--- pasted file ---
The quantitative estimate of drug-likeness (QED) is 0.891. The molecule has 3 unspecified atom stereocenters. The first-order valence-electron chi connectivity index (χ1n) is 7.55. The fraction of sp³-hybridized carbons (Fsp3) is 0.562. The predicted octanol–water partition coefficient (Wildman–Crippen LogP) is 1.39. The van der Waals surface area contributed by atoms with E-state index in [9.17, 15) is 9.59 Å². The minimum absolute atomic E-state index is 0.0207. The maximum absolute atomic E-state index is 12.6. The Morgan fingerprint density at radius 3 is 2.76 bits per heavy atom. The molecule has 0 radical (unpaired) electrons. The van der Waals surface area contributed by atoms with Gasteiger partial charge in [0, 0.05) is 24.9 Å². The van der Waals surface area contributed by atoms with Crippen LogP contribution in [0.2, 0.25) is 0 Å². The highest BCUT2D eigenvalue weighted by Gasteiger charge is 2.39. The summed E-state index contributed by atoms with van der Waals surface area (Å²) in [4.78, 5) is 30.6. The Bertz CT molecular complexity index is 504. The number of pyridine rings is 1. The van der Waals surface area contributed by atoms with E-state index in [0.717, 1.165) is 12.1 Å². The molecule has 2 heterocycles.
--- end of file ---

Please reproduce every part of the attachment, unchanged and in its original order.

The quantitative estimate of drug-likeness (QED) is 0.891. The molecule has 3 unspecified atom stereocenters. The first-order valence-electron chi connectivity index (χ1n) is 7.55. The fraction of sp³-hybridized carbons (Fsp3) is 0.562. The predicted octanol–water partition coefficient (Wildman–Crippen LogP) is 1.39. The van der Waals surface area contributed by atoms with E-state index in [9.17, 15) is 9.59 Å². The minimum absolute atomic E-state index is 0.0207. The maximum absolute atomic E-state index is 12.6. The Morgan fingerprint density at radius 3 is 2.76 bits per heavy atom. The molecule has 0 radical (unpaired) electrons. The van der Waals surface area contributed by atoms with Gasteiger partial charge in [0, 0.05) is 24.9 Å². The van der Waals surface area contributed by atoms with Crippen LogP contribution in [0.2, 0.25) is 0 Å². The highest BCUT2D eigenvalue weighted by Gasteiger charge is 2.39. The summed E-state index contributed by atoms with van der Waals surface area (Å²) in [4.78, 5) is 30.6. The Bertz CT molecular complexity index is 504. The number of pyridine rings is 1. The van der Waals surface area contributed by atoms with E-state index in [0.717, 1.165) is 12.1 Å². The molecule has 2 heterocycles.